The Biden administration proposed sweeping changes Thursday to federal rules under the gender equity law Title IX that would revoke Trump administration mandates surrounding sexual misconduct that advocates for assault survivors said discriminated against victims.
The new regulation would also enshrine that Title IX’s prohibition on discrimination based on sex extends to sexual orientation and gender identity, giving landmark protections to transgender students. The current Title IX regulation did not address the rights of transgender students.
The proposed rules are likely kick off a heated battle over the obligations of schools to address sexual misconduct, the balance between the rights of victims and accused students and over rights of transgender students.
“Our proposed changes would fully protect students from all forms of sex discrimination, instead of limiting some protections to sexual harassment alone, and make clear those protections include discrimination based on sexual orientation and gender identity,” Secretary of Education Miguel Cardona told reporters Thursday.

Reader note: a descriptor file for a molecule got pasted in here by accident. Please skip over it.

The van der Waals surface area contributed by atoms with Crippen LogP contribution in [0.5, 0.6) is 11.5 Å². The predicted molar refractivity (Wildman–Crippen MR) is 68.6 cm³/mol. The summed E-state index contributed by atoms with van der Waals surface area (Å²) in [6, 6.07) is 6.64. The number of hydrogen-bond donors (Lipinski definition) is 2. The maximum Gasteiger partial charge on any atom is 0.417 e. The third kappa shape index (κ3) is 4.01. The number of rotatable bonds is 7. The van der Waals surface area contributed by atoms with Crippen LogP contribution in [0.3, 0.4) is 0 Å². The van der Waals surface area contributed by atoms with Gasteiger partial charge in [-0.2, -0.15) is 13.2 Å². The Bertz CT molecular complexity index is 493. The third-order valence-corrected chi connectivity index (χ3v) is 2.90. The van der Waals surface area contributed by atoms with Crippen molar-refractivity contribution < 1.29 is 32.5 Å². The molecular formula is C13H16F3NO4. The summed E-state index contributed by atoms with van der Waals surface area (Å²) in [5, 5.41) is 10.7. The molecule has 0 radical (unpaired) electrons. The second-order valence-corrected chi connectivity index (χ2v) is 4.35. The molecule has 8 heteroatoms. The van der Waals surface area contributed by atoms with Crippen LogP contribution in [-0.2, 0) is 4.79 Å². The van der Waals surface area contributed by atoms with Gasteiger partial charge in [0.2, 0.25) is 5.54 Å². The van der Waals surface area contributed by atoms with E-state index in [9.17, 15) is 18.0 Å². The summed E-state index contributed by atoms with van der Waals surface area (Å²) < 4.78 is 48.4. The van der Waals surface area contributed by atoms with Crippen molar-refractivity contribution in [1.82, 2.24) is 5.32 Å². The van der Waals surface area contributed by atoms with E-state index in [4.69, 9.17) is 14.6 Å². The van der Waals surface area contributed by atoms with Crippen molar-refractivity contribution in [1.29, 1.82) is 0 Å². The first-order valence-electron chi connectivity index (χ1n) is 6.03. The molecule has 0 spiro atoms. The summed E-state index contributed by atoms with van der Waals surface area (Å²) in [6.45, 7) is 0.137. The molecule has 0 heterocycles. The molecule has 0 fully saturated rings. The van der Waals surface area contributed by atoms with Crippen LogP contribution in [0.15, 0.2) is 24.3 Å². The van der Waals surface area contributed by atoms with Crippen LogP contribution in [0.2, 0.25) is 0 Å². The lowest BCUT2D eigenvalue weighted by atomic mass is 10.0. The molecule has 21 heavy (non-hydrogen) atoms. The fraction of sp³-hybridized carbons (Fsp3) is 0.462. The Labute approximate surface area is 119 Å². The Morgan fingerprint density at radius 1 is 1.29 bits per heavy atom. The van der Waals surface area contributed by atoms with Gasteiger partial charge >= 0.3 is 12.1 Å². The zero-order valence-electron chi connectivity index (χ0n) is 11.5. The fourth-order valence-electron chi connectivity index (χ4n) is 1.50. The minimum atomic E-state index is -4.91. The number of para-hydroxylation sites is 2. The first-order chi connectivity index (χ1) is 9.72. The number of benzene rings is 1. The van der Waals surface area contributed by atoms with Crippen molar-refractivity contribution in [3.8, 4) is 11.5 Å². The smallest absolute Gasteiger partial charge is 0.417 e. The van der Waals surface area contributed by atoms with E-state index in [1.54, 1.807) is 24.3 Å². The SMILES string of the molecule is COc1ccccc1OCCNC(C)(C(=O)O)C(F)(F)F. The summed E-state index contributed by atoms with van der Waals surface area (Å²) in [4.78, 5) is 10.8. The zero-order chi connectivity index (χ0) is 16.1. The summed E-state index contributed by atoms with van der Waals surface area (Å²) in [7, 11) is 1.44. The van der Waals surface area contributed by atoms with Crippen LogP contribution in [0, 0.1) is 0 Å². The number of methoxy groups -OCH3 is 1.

The proposed rules would keep some Trump-era mandates, such as ordering schools to presume an accused student innocent until the conclusion of a grievance procedure and continue to permit informal resolutions of sexual misconduct complaints if both accuser and the accused agree.
They would also allow schools to use a clear and convincing evidence standard of proof — which generally means about 75 percent certain — to determine if an accused student violated sexual misconduct rules, but only if it’s also used by the school in other discrimination cases, like those involving racial harassment. Otherwise, schools must use the preponderance of the evidence standard, or about 51 percent certain, the same threshold used in most civil lawsuits.
The proposal departs from the current regulation in a number of ways, however, including that live hearings would no longer be required in college sexual misconduct cases, cross-examination would not be required in hearings and schools would be allowed to investigate and punish assaults that take place off-campus. The proposed rules would also allow the investigator to decide the outcome of the case, but require that all Title IX coordinators, investigators and decision-makers not have a conflict of interest or bias for or against complainants or respondents.
The Biden administration’s proposal would also allow schools to investigate and…